Hump Day Giveaway: Should Dimity Run NYC Marathon?

As The Clash so poignantly asked, Should I stay or should I go?

As with every job, there are ups and downs of being a sports + fitness writer. A down: average rates haven't gone up in some obscenely long time, like 50 years. Counter that with a huge up: perks, like an offer to run the New York City Marathon through Asics, sponsor of the race. I can't pay the bills with my race number, but I realize how special the opportunity is--and am inclined to capitalize on it.

Training starts on July 18th, which gives me over a month to continue to work on my core strength and make my body parts gel as strongly as the can't-budge hairdos I see on the fifth-grade boys. (A dab of product goes a long way, fellas.) Given how my 5ks have felt this week on the tour--not perfect, but definitely better--I'm confident my gimpy left leg and I are headed in the right direction.

Still, I'm on the fence.

On the one hand: A purpose! New York City! Marathon! Post-marathon glow and pride!

And on the other: Exhaustion. Potential.for.more.injury.

I put my sartorial fate in the hands of readers when deciding what to wear in the 2007 Nike Women's Marathon, and the black SkirtSports dress was an excellent choice. I'm sick of thinking about this decision, so I'm leaving this up to you too. If you've read RLAM, you can probably say yes or no without reading this post further. If you haven't, here's a short list of my NYC pros and cons:

New York City: Yay!

1. The momentum and energy I feel from the Run Like A Mother tribe, I'm confident, will carry me at least through mile 20. I've never felt as inspired and motivated in my life as I do now.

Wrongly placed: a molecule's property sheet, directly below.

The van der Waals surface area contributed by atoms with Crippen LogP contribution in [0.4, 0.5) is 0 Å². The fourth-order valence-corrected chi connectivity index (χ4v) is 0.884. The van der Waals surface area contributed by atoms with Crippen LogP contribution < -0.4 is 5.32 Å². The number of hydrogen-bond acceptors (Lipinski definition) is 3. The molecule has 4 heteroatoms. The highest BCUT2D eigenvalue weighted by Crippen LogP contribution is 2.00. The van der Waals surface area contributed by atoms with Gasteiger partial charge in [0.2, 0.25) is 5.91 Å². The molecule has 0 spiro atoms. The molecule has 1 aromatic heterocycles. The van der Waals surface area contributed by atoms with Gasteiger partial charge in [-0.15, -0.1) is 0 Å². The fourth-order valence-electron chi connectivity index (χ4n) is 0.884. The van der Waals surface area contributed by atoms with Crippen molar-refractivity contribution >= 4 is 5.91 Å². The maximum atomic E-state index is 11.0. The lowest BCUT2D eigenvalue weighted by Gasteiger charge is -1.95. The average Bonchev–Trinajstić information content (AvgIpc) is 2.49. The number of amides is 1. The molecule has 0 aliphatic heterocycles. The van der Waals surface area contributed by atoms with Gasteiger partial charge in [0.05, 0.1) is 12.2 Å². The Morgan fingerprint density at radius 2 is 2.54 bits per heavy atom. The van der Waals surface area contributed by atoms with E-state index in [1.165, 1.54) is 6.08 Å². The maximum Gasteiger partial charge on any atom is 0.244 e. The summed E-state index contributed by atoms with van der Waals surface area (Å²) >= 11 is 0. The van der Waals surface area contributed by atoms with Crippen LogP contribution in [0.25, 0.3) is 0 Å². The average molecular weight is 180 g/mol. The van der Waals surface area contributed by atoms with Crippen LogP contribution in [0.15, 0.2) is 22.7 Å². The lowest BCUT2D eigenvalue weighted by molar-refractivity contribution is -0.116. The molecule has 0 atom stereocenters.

2. Plain and simple: I want to. I want the routine of a training plan, the satisfaction of putting an "x" through a workout. I haven't felt that order and crispness in almost six months and miss it.

3. I'm having baby lust, but rationally know we're not the Bradford Family: Two is Enough. Marathon training might tide me over until the craving passes.

4. I'm ready to believe in my body again. I'm ready to make it so strong and capable that even 26. 2 is possible.

5. More importantly, I'm committed to doing the work to make it bombproof. I'm already envisioning a training schedule that has me running 3 days a week, max, with some serious time on the trails and bike trainer. The bike in the basement worked pretty well for the 2007 Nike Women's Marathon: pedaling nowhere healed my stress fracture, kept my legs fresh and made my legs and lungs super strong.

6. I haven't run any other major marathon, so I can't say this unequivocally, but I'm pretty sure the crowds that line five-burough course are the best in the world. When I ran it in 1997, it poured almost the entire day, but people stood there, unfazed, sopping, cheering and high-fiveing and generally making every runner felt like they could win. No other race has made my effort feel so worth it.

7. Un-running-centric reasons, but compelling nonetheless : NYC is also home to two of my best friends and plenty of editors with whom I'd like to visit. (And maybe, ahem, discuss those plateau'd rates.) Oh, and I can also schedule some RLAM stops. Always a bonus.

New York City: Nay!

1. When I crossed the line in 2007, I promised myself never again. Those last 6 miles were beyond brutal. I'm pretty sure that was because my longest training run was 16 miles, but still. I like to think I'm the type that keeps promises.

2. Even with my best intentions to stretch, foam roll, do that library-shhhhh!-on-steriods breath of Pilates until I'm sure my innards are basically shrink-wrapped, my body still might not cooperate. That's a downward spiral--and situation--I know I can't handle.

3. I know my husband isn't up for my training if it becomes an injury-plagued grind. And I'm pretty sure my kids feel the same way.

4. I think I want to. One minute, I'm sure it's the best idea ever. The next, I'm fondly reminiscing about hitting the snooze button, which I've been doing more often than not lately, and, when I finally get a sports bra on, making up a workout on the fly.